1. ^ a b "Québec solidaire". Directeur général des élections du Québec (in French). Retrieved 2012-02-04. 
  2. ^ a b Evans, Bryan; Schmidt, Ingo (2012). Social Democracy After the Cold War. Edmonton: Athabasca University Press. pp. 39, 279. ISBN 9781926836874. Retrieved August 14, 2012. 
  3. ^ John A. Dickinson; Brian Young (19 September 2008). A Short History of Quebec. McGill-Queen's Press - MQUP. pp. 367–. ISBN 978-0-7735-3439-1. 
  4. ^ Miriam Smith (13 March 2014). Group Politics and Social Movements in Canada: Second Edition. University of Toronto Press. pp. 262–. ISBN 978-1-4426-0695-1. 
  5. ^ a b "Historique" (in French). Québec Solidaire. Archived from the original on 2011-07-25. Retrieved 2012-01-20. 
  6. ^ "Québec solidaire: Quebec's "left" party in the orbit of the big business PQ". World Socialist Web Site. International Committee of the Fourth International (ICFI). 2008-12-08. Retrieved 2009-06-15. ­
  7. ^ "A Day of Protest and Teargas at Prosperity and Security Summit". Translation from Le Devoir. Watching America. 2007-08-21. Retrieved 2009-06-15. 
  8. ^ "Northern Lights: Socialism 2007 a Big Success". Labor Standard. Socialist Action. June 2007. Retrieved 2009-06-15. 
  9. ^ Francesca Bargiela-Chiappini (2009). The Handbook of Business Discourse. Edinburgh University Press. pp. 58–. ISBN 978-0-7486-2801-8.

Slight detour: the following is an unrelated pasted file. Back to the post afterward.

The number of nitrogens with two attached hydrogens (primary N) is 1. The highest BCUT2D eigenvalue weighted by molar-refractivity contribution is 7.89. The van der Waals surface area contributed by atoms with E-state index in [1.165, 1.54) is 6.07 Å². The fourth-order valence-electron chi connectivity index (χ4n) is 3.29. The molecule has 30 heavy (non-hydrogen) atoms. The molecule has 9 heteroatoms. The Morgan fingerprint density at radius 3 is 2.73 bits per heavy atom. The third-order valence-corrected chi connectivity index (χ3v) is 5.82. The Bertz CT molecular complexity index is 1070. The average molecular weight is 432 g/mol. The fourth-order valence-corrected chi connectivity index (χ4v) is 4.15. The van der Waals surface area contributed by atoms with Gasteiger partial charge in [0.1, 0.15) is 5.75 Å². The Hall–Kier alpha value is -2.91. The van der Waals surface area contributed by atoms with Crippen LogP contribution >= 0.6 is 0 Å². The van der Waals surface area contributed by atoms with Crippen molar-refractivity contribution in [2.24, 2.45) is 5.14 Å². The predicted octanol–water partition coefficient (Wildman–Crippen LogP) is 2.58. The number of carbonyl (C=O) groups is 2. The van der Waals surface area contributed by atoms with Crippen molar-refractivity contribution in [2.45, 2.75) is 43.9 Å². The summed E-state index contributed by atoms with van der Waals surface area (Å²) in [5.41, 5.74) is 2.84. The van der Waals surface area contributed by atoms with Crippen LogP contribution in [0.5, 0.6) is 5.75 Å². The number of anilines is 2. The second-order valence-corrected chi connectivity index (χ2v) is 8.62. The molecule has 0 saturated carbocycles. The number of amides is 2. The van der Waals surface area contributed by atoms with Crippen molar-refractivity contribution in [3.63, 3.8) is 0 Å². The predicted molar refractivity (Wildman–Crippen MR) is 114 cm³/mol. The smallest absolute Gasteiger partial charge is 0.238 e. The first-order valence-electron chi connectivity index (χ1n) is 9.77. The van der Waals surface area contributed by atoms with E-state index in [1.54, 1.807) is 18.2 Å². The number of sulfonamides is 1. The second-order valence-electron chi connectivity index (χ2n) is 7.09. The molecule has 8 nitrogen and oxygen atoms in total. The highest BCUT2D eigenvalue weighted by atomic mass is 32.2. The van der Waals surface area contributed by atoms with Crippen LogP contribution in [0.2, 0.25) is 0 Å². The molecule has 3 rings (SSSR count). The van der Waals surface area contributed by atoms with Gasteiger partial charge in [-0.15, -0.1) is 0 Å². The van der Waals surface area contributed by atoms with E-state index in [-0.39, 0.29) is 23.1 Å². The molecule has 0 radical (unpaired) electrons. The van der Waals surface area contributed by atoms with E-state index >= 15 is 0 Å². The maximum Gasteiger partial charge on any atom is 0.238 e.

10. ^ Daniel Robichaud; Francois Cooren (2 May 2013). Organization and Organizing: Materiality, Agency and Discourse. Routledge. pp. 179–. ISBN 978-1-136-20733-4. 
  11. ^ a b c "Qui sommes-nous?" (in French). Québec Solidaire. Archived from the original on 2011-07-13. Retrieved 2012-08-08. 
  12. ^ Linda Trimble; Jane Arscott; Manon Tremblay (31 May 2013). Stalled: The Representation of Women in Canadian Governments. UBC Press. pp. 208–. ISBN 978-0-7748-2522-1. 
  13. ^ "Analysis from the 2007 Quebec general election mentioning the role of the manifesto". Thetyee.ca. Retrieved 2012-01-20. 
  14. ^ "Parti Communiste du Québec" (in French). 29 October 2008. Retrieved 2008-10-29. 
  15. ^ "Manifeste de la Gauche Socialiste" (in French). Gauche socialiste. Retrieved 2008-10-29. 
  16. ^ "Notre Programme". La Riposte (in French). June 2009. 
  17. ^ Richard Fidler (27 March 2007). "Some Notes on the Results of the Quebec Election". Canadian Dimension magazine. 
  18. ^ "QS's Amir Khadir prevails over PQ in Montreal's Mercier riding". CBC News. 2008-12-08. 
  19. ^ a b Simard, Mathieu (2012-11-04). "Khadir steps down as Québec solidaire co-leader". The Canadian Press. Retrieved 2012-11-25. 
  20. ^ Robert Dutrisac (18 December 2008). "Khadir prête serment d'allégeance aux " mal pris "". Le Devoir (in French). Retrieved 2008-12-18. 
  21. ^ Simard, Mathieu (2012-12-02). "Québec Solidaire elects interim co-spokesman". CBC News. Retrieved 2012-12-02. 
  22. ^ "Québec solidaire choisit Andrés Fontecilla comme porte-parole". La Presse. May 5, 2013. Retrieved May 5, 2013. 
  23. ^ "Statuts provisoires" (PDF) (in French). Magog: Québec Solidaire. p. 12. Archived from the original on 2011-07-25. 
  24. ^ "Alternative Socialiste. "Qui sommes nous?"" (in French). Mpsquebec.org. Retrieved 2012-01-20. 
  25. ^ "Gauche socialiste" (in French). Gauche socialiste. 
  26. ^ "RÉSISTANCE. Des luttes anticapitalistes à la révolution". Socialisme International/International Socialists (in French). 
  27. ^ "La TMI s’affilie à Québec solidaire". La Riposte (in French). September 2009. 

External links[edit]